Fine Art Connoisseur November/December 2020

art magazine for collectors of fine art

United States
Streamline Publishing
$9.04(Incl. tax)
$42.90(Incl. tax)
6 Issues

in this issue

3 min
fear not

Every summer my family spends time in the Adirondacks, in upstate New York. I love it, yet memories of my first visit to this million-acre state park remind me of my initial unease there. My parents had just sold our place on Indiana’s Lake Wawasee after three generations. I thought that was my favorite place, my summer escape. Rather than resting on tradition, my father, troubled by loud racing boats and fumes of fuel, realized there were still places that remained quiet, much like Wawasee had been when our family first settled there. I resisted the breaking of tradition, and I was determined not to like it. But by the end of a week in the Adirondacks, I discovered something about it, and about my own heart, that resulted in my…

3 min
kindred spirits we should meet

On a rolling basis, some of the many artists, dealers, and organizations highlighted in this magazine check in to let me know how the art world is looking from their perspectives. I always value their insights, and today I thought it might be useful to relay one trend I see emerging. Quite rightly, everyone is concerned about what younger people are buying to adorn their new homes. I am referring to folks in their 20s, 30s, and even 40s who are finally settling down for the longer term, possibly because children have arrived, though not necessarily. Although this generation’s zeitgeist tends to be minimalist and “anti-stuff,” they eventually need to decorate their walls with something, and we at Fine Art Connoisseur believe that should include original works of art. A huge swath…

3 min

J ane Marx knows how to read people. As New York City’s most personable and original tour guide, she greets strangers at notable sights and knows right away how to enlighten and entertain them. “My favorite people to lead on tours are grandparents with grandchildren,” she says, “because, even at my age, I still possess a child’s heart, mind, and eyes. I’ve never lost my childhood enthusiasm.” While Marx rarely brings people inside museums on her tours, preferring to stay outdoors amid what she calls “the real life of the streets,” she does remember her first visit to Paris’s Musée d’Orsay many years ago. There she encountered The Gleaners by Jean-François Millet (1814–1875). “I was immediately mesmerized by it, but I was not the person then that I am now. Today…

2 min
figurative art showcase

SCOTT ROGERS Paradise, Utah Chiricahua Apache, 23 in., bronze, edition of 30• Represented by The Adobe Fine Art, Illume Fine Art, Legacy, Lunds Fine Art, Mountain Trails (Jackson/Sedona), Sage Creek Gallery, Settlers West. JESSICA BIANCO Niagara Falls, Canada My Weakness, 70 x 100 cm, oil on canvas ALEXANDRA TYNG Narberth, Pennsylvania Breakthrough, 50 x 50 in., oil on linen Available through Dowling Walsh Gallery Represented by Dowling Walsh Gallery, Rockland, ME; Gross McCleaf Gallery, Philadelphia, PA; gWatson Gallery, Stonington, ME. REGINA JACOBSON San Luis Obispo, California Beautiful Burden, 22 x 30 in., oil on wood panel 949.677.1102 Represented by Lovetts Gallery, Tulsa, OK. JAQ GRANTFORD Victoria, Australia Transparent, 21 x 33 in., oil on canvas Available through 33 Contemporary on Artsy • Represented by 33 Contemporary (via Artsy), Chicago IL. NANCI FRANCE-VAZ Ocean, New Jersey Out of Eden, 40 x 28 in.,…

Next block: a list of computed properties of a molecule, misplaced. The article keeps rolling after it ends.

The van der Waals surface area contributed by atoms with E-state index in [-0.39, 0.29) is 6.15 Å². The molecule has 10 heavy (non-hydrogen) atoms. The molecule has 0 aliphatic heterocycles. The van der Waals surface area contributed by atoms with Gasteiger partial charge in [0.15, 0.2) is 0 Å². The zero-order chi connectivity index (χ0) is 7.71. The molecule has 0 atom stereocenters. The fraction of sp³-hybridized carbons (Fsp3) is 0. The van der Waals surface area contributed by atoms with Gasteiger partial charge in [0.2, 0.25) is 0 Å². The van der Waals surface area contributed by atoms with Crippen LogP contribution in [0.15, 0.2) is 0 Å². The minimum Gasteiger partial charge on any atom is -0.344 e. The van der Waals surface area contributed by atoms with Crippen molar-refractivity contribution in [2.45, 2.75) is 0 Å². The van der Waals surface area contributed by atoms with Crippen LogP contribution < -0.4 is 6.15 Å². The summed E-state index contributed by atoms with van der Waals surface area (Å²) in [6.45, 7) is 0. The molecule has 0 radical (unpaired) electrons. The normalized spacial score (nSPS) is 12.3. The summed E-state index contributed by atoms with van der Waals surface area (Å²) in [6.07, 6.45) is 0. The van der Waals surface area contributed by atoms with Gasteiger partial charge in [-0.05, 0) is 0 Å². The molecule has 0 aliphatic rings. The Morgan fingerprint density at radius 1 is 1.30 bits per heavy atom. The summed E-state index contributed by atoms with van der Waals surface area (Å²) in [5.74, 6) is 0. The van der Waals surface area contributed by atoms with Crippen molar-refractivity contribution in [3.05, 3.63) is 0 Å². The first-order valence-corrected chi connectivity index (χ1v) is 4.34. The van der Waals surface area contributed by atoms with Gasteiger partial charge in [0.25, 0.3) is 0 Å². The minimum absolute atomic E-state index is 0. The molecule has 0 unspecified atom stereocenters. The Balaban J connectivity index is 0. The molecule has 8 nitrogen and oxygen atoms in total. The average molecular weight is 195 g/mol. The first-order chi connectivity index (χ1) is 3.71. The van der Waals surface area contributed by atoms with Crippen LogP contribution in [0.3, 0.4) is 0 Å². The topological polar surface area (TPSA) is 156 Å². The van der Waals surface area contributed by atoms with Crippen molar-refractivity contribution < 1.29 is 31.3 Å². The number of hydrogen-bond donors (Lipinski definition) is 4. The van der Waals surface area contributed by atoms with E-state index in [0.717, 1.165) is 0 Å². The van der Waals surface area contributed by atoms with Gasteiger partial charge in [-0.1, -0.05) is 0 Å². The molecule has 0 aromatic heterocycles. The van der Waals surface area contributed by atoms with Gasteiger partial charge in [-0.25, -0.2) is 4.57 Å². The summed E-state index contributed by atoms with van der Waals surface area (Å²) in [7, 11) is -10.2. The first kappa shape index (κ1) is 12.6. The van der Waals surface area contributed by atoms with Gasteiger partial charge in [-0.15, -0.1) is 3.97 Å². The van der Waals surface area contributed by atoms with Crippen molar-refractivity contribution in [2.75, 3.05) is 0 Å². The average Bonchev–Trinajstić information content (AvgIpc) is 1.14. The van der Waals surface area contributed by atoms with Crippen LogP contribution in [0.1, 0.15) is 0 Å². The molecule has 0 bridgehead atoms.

7 min
three to watch

JULIAN DIX (b. 1961) creates paintings in series for the same reason many past masters did, including one of his principal influences, Giorgio Morandi (1890–1964): to look closely at a subject for a prolonged period, exhausting visual interpretation until unseen philosophical, poetic, or psychological conclusions emerge. “I am most excited when exploring an idea I don’t fully understand, something greater than me, a piece that takes me to uncharted realms of ideas and impressions that strive to move through my brushes onto canvas,” the artist shares. “I am aware that what I am creating is at the edge of my understanding, and the painting becomes a process of discovering what wishes to reveal itself.” Two recent series — Shifting Values and They & Us, both done this year — are works…

8 min
graydon parrish & carmen dell’orefice meeting the muse

The first time Graydon Parrish set eyes on Carmen Dell’Orefice, he knew he wanted to paint her. “I thought she was one of the most interesting people I’ve ever seen. So intriguing,” he recalls. At the time, Parrish (b. 1970) was living and painting in Amherst, Massachusetts. Carmen (as she’s known) was a celebrated fashion model living in New York City. The Carmen that Parrish saw that day was a photograph on an advertising poster, and the prospect of meeting the real Carmen — let alone asking her to sit for a portrait — seemed unlikely. Nevertheless, the artist filed away his mental image of Carmen in what he calls his “private list of 10 people I want to paint before I die.” After all, who was to say the two…